Back to Mata Hari. We entered the room were the theater, his theater the Figuren Spiegel is. In display cabinets are his puppets next to the ones that started his fascination, the original Wayang Golek he bought in The Hague in The Netherlands. Both the old ones as his made ones are all so great. I loved all the Wiener Werkstätte fabrics and made a mental note I had to dive into this further, didn't they make Batik too...?

Angela noticed my enthusiasm and invited me to see one more thing. I think my head just about didn't exploded. "There is a second Mata Hari"she said. She removed a cloth and two puppets appeared. She took Mata Hari and moved her towards us. Angela Sixt brought Mata Hari to life right before our eyes. The hands moved across her body while her face tilted gently looking as if she was looking around the room. I filmed this encounter and have been sharing it with everyone who crosses my path, including strangers on the train back home.
The second figure is called 'The Prince'. In the story Mata Hari's lover. He reminded me of Raden Saleh in a way, also because of the name. Raden Saleh dressed so over the top while traveling in Europe, men gave him the nickname 'The Prince' while their wives flocked around him. He left many broken hearts apparently. Seeing Mata Hari and her prince make me think of this. Don't know if there is actually an connection, but certainly something I will explore further. 
It is hard to explain how inspiring all of this was, but it really was and I still am fascinated by it. I also wondered why I never heard of it before. 
So I want to thank Klaus again for this, the warm welcome, the tour through Vienna and this amazing visit to Angela's domain on Richard Teschner!

Angela Sixt with Mata Hari & The Prince

Additional comment/notes by curator Angela Sixt:

"Thank you dear Sabine for your wonderful story. I am very happy that you feel so inspired, it was a great pleasure for me to have you there and I also got some new input.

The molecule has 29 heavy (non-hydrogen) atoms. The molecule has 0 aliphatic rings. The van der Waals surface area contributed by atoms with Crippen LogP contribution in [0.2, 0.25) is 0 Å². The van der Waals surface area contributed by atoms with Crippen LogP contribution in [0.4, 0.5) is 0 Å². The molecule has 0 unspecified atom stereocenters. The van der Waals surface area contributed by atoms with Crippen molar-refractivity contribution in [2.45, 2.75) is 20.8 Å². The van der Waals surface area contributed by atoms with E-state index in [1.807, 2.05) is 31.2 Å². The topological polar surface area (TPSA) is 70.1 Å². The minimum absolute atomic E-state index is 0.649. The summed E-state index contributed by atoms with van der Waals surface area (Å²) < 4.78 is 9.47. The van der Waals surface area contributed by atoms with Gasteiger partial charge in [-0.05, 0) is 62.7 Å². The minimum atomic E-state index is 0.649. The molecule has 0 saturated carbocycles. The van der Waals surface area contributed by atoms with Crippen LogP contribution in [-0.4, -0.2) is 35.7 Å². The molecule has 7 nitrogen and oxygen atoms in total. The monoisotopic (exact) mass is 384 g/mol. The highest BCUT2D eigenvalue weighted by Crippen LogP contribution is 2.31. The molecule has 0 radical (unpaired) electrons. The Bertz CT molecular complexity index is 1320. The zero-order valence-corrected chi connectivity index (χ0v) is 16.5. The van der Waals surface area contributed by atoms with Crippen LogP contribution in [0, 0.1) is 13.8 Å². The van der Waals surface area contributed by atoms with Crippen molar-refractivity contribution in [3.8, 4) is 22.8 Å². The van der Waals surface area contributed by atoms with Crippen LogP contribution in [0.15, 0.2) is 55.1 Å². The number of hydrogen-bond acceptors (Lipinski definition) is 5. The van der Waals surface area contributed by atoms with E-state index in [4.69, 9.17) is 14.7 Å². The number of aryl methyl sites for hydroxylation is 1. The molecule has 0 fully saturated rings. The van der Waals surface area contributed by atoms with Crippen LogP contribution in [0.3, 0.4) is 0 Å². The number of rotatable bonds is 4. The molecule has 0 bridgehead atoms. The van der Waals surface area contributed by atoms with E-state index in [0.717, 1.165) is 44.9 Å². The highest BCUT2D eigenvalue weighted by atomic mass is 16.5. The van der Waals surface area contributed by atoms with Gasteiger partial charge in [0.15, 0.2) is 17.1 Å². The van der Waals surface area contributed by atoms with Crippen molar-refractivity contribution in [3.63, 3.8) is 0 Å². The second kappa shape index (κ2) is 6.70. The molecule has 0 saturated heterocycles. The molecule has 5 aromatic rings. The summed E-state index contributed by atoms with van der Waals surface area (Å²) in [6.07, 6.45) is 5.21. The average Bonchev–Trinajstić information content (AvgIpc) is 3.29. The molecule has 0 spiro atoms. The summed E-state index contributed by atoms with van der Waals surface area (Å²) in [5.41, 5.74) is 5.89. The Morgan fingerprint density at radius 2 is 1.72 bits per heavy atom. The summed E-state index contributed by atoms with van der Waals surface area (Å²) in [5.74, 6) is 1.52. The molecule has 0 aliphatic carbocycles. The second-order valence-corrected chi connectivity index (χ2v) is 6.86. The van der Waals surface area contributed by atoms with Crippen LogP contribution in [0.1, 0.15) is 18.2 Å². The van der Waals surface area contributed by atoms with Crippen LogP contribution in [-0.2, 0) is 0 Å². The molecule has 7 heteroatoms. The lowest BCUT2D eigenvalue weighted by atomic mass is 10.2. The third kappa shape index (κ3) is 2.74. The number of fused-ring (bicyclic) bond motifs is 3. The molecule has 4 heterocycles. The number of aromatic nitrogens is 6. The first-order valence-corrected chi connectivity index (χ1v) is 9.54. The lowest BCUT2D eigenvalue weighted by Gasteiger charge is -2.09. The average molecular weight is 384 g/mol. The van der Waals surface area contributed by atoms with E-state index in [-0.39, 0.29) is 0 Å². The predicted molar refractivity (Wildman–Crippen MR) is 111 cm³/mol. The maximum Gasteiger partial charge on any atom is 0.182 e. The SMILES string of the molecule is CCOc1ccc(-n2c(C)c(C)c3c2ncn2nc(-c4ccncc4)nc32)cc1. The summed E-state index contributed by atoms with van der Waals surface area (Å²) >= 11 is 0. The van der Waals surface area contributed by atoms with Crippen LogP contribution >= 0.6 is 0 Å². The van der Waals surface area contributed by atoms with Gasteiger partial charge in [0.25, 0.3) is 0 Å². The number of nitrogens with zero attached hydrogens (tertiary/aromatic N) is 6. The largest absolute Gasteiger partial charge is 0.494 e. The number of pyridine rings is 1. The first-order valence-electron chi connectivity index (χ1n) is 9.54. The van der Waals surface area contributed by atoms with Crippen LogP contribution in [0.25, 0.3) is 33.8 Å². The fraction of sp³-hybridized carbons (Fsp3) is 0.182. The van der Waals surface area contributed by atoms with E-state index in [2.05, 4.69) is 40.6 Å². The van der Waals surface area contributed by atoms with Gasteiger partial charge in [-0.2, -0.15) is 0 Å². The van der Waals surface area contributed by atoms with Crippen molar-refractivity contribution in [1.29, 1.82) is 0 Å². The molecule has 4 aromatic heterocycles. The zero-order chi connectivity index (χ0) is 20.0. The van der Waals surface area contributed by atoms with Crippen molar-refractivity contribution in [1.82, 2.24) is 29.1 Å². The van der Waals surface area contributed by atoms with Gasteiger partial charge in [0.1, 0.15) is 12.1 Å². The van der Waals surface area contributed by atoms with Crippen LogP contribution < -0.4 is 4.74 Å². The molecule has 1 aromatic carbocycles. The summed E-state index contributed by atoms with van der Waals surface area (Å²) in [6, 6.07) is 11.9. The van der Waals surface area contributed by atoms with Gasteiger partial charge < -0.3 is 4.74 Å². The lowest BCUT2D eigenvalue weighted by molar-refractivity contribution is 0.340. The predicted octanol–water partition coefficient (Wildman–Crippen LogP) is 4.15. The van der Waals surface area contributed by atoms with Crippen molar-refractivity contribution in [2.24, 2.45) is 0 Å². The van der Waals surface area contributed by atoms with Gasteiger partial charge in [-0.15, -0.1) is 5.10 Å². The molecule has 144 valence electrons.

Some details you mentioned are not yet proofed. It is proofed that Mata Hari was performing in Vienna at the Apollo Theatre in the early 20th century, but I still have to do some research if Teschner really saw her dancing. Teschner named his puppet "princess" or "naked princess" in his very detailed sketches but he never named the puppet "Mata Hari". What I found out is that the first princess (1913) of the play "princess and waterman" looks like the real "Mata Hari" and the second one (1936) looks like Greta Garbo dancing an indian/javanese "veil dance" in the style of "Mata Hari"  in the film "wild orchids" 1929. She is wearing a very similar costume. Greta Garbo was also playing "Mata Hari" just 2 years later at the so called movie. Teschner very often made portrait puppets of famous people especially from the cultural scene and let them perform on his stage in his fairy tales, which he wrote himself. But he never explained them.  And if someone is diving into his work, there is always something or someone to discover. It is a wonderful example how art can be inspired by another form of art, in this case dancers and actors are inspiring the puppetry. 
All the best for you and greetings from Vienna"